Georgia Attorney General Chris Carr easily survived a primary challenge on Tuesday night, an final result that dealt a blow to the “big lie” that the 2020 election was stolen from former President Donald Trump.
The Recent York Times and multiple Georgia news outlets called the race for Carr, who had won nearly 75% of the vote as of 9 p.m. Tuesday night.
Trump endorsed Atlanta businessman and attorney John Gordon within the race, certainly one of three major statewide contests by which Trump backed a primary opponent against an incumbent Georgia Republican.
Gordon focused his campaign almost exclusively on the conspiracy theory that Georgia’s election was illegitimate, and that it had been stolen from Trump via widespread fraud and other irregularities.
Carr stood behind Georgia Gov. Brian Kemp (R) and Secretary of State Brad Raffensperger’s (R) decision to certify the outcomes of the 2020 election, which President Joe Biden won. Investigations into Georgia’s vote found no evidence of fraud or irregularities, including those alleged in a lawsuit that Gordon served as an attorney on.
Gordon and an excellent PAC supporting him alleged in ads that Chris Carr “wrecks fair elections” in Georgia, and he campaigned across the state by promising voters that as attorney general he would launch his own investigation into the 2020 results.
Gordon asserted in an interview with HuffPost that Georgia’s 2020 election amounted to “a coup d’état” against Trump, and suggested that Carr had acted somewhere between incompetently and corruptly by refusing to root out the fraud Gordon insisted took place. A judge dismissed the lawsuit Gordon was an element of last October and said that there was no credible evidence backing its foremost claims.
Carr, against this, maintained that Biden had legitimately won the election and focused his own campaign on his support for Trump’s immigration policies. Carr has sued the Biden administration over its efforts to roll back a few of Trump’s most aggressive immigration moves.
Carr will likely face state Sen. Jen Jordan, an Atlanta Democrat, in November’s election, as Jordan appeared on course to simply win her own primary contest Tuesday. Jordan held a commanding 78%-22% lead over fellow Democrat Christian Smart Smith with greater than a 3rd of precincts reporting vote totals on Tuesday night.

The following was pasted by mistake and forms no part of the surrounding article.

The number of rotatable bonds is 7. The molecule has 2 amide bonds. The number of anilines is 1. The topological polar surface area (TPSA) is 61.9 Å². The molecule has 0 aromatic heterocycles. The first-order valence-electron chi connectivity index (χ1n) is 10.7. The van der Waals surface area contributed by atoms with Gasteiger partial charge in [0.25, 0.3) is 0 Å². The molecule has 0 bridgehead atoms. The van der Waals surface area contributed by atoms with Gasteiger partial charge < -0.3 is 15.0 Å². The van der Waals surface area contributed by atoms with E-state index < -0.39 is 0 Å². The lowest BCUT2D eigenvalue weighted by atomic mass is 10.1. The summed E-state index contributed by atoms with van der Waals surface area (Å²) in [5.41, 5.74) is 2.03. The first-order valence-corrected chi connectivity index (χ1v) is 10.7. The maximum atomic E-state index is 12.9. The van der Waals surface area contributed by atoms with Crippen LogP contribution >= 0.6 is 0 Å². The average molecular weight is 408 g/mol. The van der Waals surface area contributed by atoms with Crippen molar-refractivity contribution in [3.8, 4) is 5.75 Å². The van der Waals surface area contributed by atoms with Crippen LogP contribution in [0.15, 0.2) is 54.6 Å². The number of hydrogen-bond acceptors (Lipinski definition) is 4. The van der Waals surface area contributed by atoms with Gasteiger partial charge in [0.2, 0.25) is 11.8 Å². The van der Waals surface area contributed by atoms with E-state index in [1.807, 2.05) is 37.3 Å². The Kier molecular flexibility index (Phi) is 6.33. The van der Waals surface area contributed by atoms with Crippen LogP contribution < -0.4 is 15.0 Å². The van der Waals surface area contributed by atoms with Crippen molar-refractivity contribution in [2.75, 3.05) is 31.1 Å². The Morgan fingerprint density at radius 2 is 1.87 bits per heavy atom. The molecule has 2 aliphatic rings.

Jordan has criticized Carr’s work as attorney general, including his defense of the election reform law passed by Georgia’s GOP-controlled legislature last 12 months.
That law implements recent voting restrictions, creates recent crimes related to elections and has paved the best way for Republicans to purge local election officials and take over county election boards in areas like Fulton County, the house of Atlanta and Georgia’s most populous county.
Carr has defended it against at the least five lawsuits that allege it disproportionately impacts Black voters, disabled Georgians and other minority communities in ways in which make it unconstitutional. The Department of Justice has also sued Georgia over the law, alleging that it unconstitutionally targets Black voters.
Carr told HuffPost in an announcement last week that he had “stood up for election integrity,” the euphemism Republicans adopted after the 2020 race as they passed greater than 30 bills restricting voting rights nationwide. And he said he was “vigorously defending” the election law, SB 202, from “false attacks” by Georgia Democrats and the Department of Justice.
After she unveiled a platform for voting rights protections in Atlanta last week, Jordan told HuffPost that she would use the attorney general’s office to bolster voting rights and prosecute those that seek to suppress the vote. She also said she would use her powers to guard abortion rights and access if the Supreme Court overturns Roe v. Wade later this 12 months, because it is widely expected to do.
Jordan also gave Carr little credit for standing as much as Trump’s efforts to stoke conspiracy theories and overturn the outcomes of the Georgia election, saying he merely fulfilled essentially the most basic requirement of his job.
“I’m not likely within the business of giving people medals for doing the bare minimum and following the law,” Jordan said.